Melanie Kupsch (Kunesh)
Anne Smith (DAFWA)
Christine Zaicou-Kunesch (Kunesh)
|Contributor||North East Farming Futures|
Ardingly South, WA
To improve crop production by determining the effect of sowing time and sowing rate on crop yield and grain quality risks of new wheat varieties.
There was no influence of seeding rate on crop production in 2012 at Mullewa when the crop was sown close to the break. However there was a yield penalty with the higher seeding rate when the sowing time was delayed by a month. These results are in contrast to 2011 at Mullewa . Increasing seeding rate increased crop production when sown close to the break and there was no effect on roduction with increasing seeding rate when seeding was delayed.
Emergence was staggered for the first sown treatments only. This is because seeding was on the 11th May into a drying seed bed. It had rain ed in April and early May. The second sowing time was on the 7th June. Rainfall in June was 56 mm.The seeding rate treatments targeted 100, 200 and 300 plants/m2. The actual plant population was 100, 147 and 200 plants/m2 respectively (averaged across variety and sowing time). The range in ears produced across treatments was not large however it was a significantly different between the highest (145 ears/m2) and the lowest seeding rate (137 ears/2) (ave across variety and sowing time).
At Mullewa, there was no interaction between seeding rate, sowing time and variety on crop yield. However, there was an interaction between seeding rate and sowing time on crop production for all varieties. When sown close to the break of the season, changing seeding rates did not affect crops yields significantly. In contrast to the first sowing time, the grain yield (averaged across all varieties) was significantly reduced at the higher actual plant population compared to the middle and lower targe ted plant populations of 100 and 147 plants/m2. Delaying seeding by a month later, reduced crop production by 500 - 600 kg/ha. This equates to 20kg/day/ha.
Emu Rock, Mace and Corack were the higher yielding varieties at each sowing time. Emu Rock and Mace are AH varieties, Corack is an APW variety.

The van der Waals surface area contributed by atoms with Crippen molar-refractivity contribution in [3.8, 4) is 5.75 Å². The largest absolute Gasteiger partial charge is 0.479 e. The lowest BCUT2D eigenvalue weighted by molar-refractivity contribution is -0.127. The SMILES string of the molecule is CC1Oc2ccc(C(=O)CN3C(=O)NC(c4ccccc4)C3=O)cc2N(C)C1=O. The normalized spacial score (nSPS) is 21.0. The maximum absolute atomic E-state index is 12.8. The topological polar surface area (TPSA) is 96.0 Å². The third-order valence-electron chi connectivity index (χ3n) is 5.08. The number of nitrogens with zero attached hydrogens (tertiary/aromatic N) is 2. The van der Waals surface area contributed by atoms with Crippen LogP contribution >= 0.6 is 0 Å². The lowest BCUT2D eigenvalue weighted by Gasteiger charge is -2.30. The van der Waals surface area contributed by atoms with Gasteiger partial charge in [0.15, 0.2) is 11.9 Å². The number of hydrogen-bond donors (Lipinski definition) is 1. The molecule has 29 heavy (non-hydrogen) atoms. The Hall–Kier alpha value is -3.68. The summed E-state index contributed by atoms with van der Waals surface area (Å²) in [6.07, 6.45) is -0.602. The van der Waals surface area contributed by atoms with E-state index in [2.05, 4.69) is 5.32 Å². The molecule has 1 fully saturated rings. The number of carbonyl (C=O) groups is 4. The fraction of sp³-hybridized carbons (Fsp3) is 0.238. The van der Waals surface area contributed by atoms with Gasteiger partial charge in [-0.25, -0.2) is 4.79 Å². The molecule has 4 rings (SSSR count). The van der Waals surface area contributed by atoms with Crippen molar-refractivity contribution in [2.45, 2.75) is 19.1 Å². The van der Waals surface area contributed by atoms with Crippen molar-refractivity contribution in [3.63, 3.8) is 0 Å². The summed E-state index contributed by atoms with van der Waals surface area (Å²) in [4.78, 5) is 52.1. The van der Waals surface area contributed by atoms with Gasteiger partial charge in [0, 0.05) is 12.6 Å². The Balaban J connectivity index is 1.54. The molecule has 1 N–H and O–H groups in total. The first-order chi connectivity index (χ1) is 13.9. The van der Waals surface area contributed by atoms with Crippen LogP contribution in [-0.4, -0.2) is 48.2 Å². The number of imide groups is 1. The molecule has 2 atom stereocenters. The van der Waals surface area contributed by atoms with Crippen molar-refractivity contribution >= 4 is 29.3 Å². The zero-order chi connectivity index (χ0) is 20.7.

There was no influence of seeding time, plant density or variety on grain protein (P>0.05). Initial assessment of grain screenings includes whole and cracked grain. Except for Emu Rock, screenings of all varieties were lower than 5% when sown at the first sowing time (P<0.05). Observations of Emu Rock at harvest suggest the screenings are a result of mechanical damage, rather than small grain (further measurements are to be undertaken to assess this).
|Lead research organisation||
North East Farming Futures
|Host research organisation||N/A|
|Trial funding source||GRDC DAW00218|
|Trial funding source||DAFWA|
Wheat Agronomy-building system profitability in the Western Region
|Other trial partners||Not specified|
|Sow rate or Target density||Targeting 100, 200, 300 plants/m2|
|Sow date||11 May 2012 11th May 2012 and 7th June 2012|
|Harvest date||Not specified|
|Plot size||20m x 1.54m|
TOS 1: 11 May, 80 kg/ha Agras Xtra drilled with seed + 60kg/ha Urea topdressed.
TOS1: 11 - May, sprayed 100mL/ha Dominex +1.5 L/ha Triflur X + 1L/ha Sprayseed
TOS2: 07 - Jun, 80 kg Agras Xtra +50kg/ha 50 kg/ha Urea
TOS1+2: 25 - Jun, 0.5 L/ha Hasten + 700 mL/ha Velocity
SILO weather estimates sourced from https://www.longpaddock.qld.gov.au/silo/
Jeffrey, S.J., Carter, J.O., Moodie, K.B. and Beswick, A.R. (2001). Using spatial interpolation to construct a comprehensive archive of Australian climate data , Environmental Modelling and Software, Vol 16/4, pp 309-330. DOI: 10.1016/S1364-8152(01)00008-1.